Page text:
Eugene Peterson recants previous statement; reaffirms position on biblical marriage

Noted Christian author Eugene Peterson went from endorsing gay marriage to recanting that position, drawing reactions across social media. WIKIPEDIA COMMONS/Special
Within a day, noted Christian author and retired Presbyterian minister Eugene Peterson went from the most significant Christian leader affirming gay marriage to issuing a retraction on the matter.  On Wednesday in the third installment of a three-part interview with Religion News Service, interviewer Johnathan Merrit asked Peterson if he'd be willing to perform a wedding ceremony for a gay couple in his church "who were Christians of good faith." In response in the article Peterson is credited with a one-word answer – "Yes." The answer sent waves through the evangelical community, though with an asterisk. As author of the Bible translation The Message, among other books, Peterson is held in high regard among those espousing a traditional view of marriage. However, as a longtime pastor in the gay-marriage affirming Presbyterian Church (USA), the announcement didn't surprise many. However, through a statement shared in an article by Christianity Today this afternoon, Peterson explained the context that led to his answer in the RNS piece. 

When put on the spot by this particular interviewer, I said yes in the moment. But on further reflection and prayer, I would like to retract that. That’s not something I would do out of respect to the congregation, the larger church body, and the historic biblical Christian view and teaching on marriage. That said, I would still love such a couple as their pastor. They’d be welcome at my table, along with everybody else.

The most recent announcement came just hours after media outlets, commentators, and bloggers had hit "Post" on pieces exploring Peterson's position as stated in RNS and what it meant for those holding a traditional, biblical position on marriage between one man and one woman. LifeWay Christian Resources explored pulling Peterson's books from its stores shelves. ERLC President Russell Moore penned "Should We Still Read Eugene Peterson?"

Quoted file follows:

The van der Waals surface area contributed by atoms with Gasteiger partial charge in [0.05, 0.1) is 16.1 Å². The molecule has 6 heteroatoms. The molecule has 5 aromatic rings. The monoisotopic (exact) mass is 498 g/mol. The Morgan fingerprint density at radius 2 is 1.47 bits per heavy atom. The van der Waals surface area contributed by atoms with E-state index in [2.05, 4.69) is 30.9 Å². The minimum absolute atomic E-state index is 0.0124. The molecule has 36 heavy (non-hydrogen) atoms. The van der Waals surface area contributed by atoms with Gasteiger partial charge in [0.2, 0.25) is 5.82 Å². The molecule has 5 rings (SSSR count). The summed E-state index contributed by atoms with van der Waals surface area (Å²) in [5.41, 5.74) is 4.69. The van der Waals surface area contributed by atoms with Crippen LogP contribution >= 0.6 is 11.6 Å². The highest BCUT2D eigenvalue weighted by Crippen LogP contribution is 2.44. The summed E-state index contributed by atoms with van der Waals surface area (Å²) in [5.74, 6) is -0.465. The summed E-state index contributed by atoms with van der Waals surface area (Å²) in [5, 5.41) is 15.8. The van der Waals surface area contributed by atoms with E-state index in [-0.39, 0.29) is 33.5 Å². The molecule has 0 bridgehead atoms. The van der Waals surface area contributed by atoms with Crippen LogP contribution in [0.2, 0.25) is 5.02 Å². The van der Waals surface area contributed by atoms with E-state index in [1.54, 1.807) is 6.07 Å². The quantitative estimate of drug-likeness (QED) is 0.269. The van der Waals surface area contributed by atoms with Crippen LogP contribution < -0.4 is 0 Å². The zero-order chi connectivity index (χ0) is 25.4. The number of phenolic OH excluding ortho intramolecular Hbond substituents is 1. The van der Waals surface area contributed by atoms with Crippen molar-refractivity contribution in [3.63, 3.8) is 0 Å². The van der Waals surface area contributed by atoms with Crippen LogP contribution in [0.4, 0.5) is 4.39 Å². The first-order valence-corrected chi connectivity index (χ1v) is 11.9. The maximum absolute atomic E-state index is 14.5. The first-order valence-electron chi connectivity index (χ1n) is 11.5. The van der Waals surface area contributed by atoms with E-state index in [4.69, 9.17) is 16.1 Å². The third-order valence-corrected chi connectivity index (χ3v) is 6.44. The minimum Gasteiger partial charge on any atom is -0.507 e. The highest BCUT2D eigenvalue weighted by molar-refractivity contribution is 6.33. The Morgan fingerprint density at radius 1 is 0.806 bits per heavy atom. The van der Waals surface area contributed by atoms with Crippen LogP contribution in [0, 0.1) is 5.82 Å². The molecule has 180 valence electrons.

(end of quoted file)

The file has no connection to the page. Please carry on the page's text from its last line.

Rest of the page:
Baptist responses, yesterday and today

Moore was among Southern Baptists responding on Twitter this afternoon, posting "I am glad to hear Eugene Peterson retract his earlier statement, endorse the historic Christian view of marriage." "This is encouraging. Thankful for his clarification," wrote Southeastern Seminary President Daniel Akin. "So glad to read this," added Denny Burk, president of the Council on Biblical Manhood and Womanhood at Boyce College. After Peterson's initial announcement, Burk wrote a blog post describing the decision as one based on sentiment, not scripture.  "I regret the confusion and bombast that this interview has fostered," Peterson told Christianity Today. "It has never been my intention to participate in the kind of lightless heat that such abstract, hypothetical comments and conversations generate." Georgia Baptists joined others commenting today on social media, with variations on how best to interpret Peterson's latest statement. Leonard Dupree, retired Georgia Baptist state missionary and pastor, said on Facebook above a link to the CT story: "Hope all my mentoring partners will read this! So easy to be misunderstood while believing and standing form in the grace and truth of God!" However Michael Catt, pastor of Sherwood Baptist Church in Albany, however, offered caution in posting to Twitter: "Grateful for the retraction but unfortunately there's still too much that is vague in some of his response."
culture, Eugene Peterson, gay marriage, homosexuality, social media


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